In scientific inquiries a crucial step is to ask the right question. Indeed, each question contains presuppositions, largely implicit. If these presuppositions are wrong or confused, then the question itself is wrong, in the sense that to try to answer it has no meaning. One has thus to inquire into the appropriateness of the question. In fact, truly original discoveries in science and in other fields have generally involved such inquiry into old questions, leading to a perception of their inappropriateness, and in this way allowing for the putting forth of new questions. To do this is often very difficult, as these presuppositions tend to be hidden deep in the structure of our thought.Where Bohm and Miller part ways, of course, is that Bohm is investigating the appropriateness of the questions we ask as a means to expanding our world view and our options, in the effort to lead us to a better understanding of the world and our place in it, and to figure out how to use this better understanding to increase harmony and happiness. Whereas Miller conducts his investigations in an effort to constrict our options to the point of vanishing, in order to increase the amount of wealth we generate for our overlords. Bohm wants us to be intellectually and spiritually curious. Miller wants us to be slaves.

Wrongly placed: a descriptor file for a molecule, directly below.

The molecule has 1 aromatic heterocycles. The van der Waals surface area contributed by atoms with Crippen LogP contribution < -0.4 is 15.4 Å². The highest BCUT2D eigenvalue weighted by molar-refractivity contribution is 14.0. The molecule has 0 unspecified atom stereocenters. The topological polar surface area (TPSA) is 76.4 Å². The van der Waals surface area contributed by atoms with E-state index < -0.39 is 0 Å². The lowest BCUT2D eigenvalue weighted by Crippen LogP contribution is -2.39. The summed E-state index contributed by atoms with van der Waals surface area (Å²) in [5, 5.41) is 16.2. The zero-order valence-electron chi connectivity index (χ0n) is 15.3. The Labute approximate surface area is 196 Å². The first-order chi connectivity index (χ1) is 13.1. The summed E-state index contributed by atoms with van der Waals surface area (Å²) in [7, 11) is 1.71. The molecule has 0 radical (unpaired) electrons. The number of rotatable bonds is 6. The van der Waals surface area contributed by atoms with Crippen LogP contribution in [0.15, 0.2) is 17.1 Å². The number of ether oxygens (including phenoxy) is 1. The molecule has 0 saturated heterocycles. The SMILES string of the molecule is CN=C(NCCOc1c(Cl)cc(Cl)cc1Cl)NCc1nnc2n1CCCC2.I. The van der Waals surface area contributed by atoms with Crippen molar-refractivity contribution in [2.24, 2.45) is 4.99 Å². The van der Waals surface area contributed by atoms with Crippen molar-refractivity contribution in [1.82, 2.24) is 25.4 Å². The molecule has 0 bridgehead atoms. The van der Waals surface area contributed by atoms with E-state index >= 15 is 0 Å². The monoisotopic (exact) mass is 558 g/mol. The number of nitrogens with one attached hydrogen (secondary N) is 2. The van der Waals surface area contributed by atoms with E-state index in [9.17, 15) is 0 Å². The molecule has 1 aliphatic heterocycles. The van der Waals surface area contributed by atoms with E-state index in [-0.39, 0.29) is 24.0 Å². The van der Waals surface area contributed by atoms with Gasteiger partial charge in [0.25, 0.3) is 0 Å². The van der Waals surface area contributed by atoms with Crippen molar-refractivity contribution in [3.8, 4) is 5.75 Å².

Thursday, February 25, 2010
David Bohm asks the Question Behind the Question
David Bohm, Wholeness and the Implicate Order: